If I'm looking for these cards, how will I know where to find them? Your average game store employee, except for the managers, aren't likely to know their distributors. Online retailers rarely tell you where their stock comes from. If you're lucky, they might have a sticker on the box telling you if there are promos in the box anywhere. Apparently, this was a preorder offer, from a distributor I didn't even know existed, that I found out about after I had already owned my game for several months. Doesn't seem super-effective at all as a preorder.

I also feel that these cards just aren't good for the game. They are equal to their in-box versions, except that they add a simple "When you proceed while Misbehaving, take $100." It doesn't seem like much at first, but I've played the game several times now. There is a pretty solid balance between players taking the low risk, low stakes path and players taking the high risk path. The high risk path already pays off and wins the game regularly. Throw in a few extra $100 every time you go on a risky job, and the low risk path has no chance.

Wash's lucky dinosaurs

This one you can get for just sending Gale Force 9 a picture of you and your friends playing the game with an upgraded first player marker. Details are on their homepage. This is a good way to reward players for following the rulebook's suggestion on upgrading your first player marker to a real bona fide 3D dinosaur. Trust me, it actually helps players remember the first player marker better when it's that big. Also, most dinosaurs have a few sharp bits that could remind you as well as stepping on a Lego.

If you want all the promos and only one copy of the game, good luck!

Just taking a quick glance at eBay, this is already disheartening to see how much one would need to keep up with the promos. From my point of view, I got my game at Gencon, so I have the resin Cruiser. In order to fill out my collection, the Artful dodger runs about $25 on eBay, Big Damn Heroes are going for $50, and Mal's bonnet is nowhere to be found. At least you can get the dinosaurs without spending extra cash.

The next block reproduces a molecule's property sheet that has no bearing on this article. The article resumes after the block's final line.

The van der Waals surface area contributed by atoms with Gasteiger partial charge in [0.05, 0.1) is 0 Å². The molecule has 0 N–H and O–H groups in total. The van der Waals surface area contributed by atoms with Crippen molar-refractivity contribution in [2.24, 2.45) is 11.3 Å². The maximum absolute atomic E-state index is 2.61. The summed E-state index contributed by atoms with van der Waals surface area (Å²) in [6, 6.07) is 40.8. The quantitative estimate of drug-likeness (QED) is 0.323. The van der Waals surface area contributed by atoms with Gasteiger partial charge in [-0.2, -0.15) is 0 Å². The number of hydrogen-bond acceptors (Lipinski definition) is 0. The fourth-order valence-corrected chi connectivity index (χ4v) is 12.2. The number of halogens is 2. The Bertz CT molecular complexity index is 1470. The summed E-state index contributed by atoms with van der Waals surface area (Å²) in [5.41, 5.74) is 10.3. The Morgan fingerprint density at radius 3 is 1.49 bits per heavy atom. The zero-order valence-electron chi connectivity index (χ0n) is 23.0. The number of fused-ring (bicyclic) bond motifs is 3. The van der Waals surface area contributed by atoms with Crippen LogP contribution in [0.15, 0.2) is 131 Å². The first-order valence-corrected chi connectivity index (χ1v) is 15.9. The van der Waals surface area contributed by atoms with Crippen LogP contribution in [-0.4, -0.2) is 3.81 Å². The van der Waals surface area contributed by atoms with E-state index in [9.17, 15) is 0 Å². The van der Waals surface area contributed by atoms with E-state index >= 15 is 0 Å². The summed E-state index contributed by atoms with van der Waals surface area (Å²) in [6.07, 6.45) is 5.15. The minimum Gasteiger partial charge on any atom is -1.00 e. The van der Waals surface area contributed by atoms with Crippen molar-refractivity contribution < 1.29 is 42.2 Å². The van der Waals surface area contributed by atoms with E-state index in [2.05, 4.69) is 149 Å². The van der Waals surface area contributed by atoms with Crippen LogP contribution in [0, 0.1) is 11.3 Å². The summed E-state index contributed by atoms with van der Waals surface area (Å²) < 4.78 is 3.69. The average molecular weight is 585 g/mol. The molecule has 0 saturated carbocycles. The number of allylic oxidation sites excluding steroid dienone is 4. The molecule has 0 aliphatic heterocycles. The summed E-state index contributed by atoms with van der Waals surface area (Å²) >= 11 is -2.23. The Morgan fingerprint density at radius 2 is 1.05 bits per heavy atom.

Fortunately for me, the only promos I don't have are the ones I'm not that big on. The ones I want are pretty easy to get or I already have. A completionist isn't going to be happy though. At this juncture, you would need to spend two and a half times the cost of the game just to get all the promos in hand. That's not to mention that GF9 is big on promos. If Spartacus is any example, this list will double in size by next year.

Don't get me wrong, I still love Gale Force 9 and the great Firefly board game that they have produced. I'm just a little disappointed that I could sit down with another players copy of the game and it won't even be the same game if the Big Damn Heroes cards are included.

Firefly isn't the only game like this, but at least it doesn't suffer for it. The game is perfectly playable without any of the exclusives. It does move into a mode that feels like you are paying to have a better version of the game than someone else.

Whatever happened to buying a board game and then never needing to buy anything for it again?

Most board games when I was younger were a non-changing experience. These days, games like Battlestar Galactica, Twilight Imperium, and pretty much anything FFG produces are expected to get new cards, rules and more boards for your board game pretty often. Are exclusives just another way to get on the "micro-transactions" train with expansions and their video game equivalents, DLC? Are they actually clever ways to drum up fanfare for a game? I'm not really sure where Gale Force 9's strategy for Firefly fits, since I didn't even know about a few of the "Order here!" exclusives until after the games general release.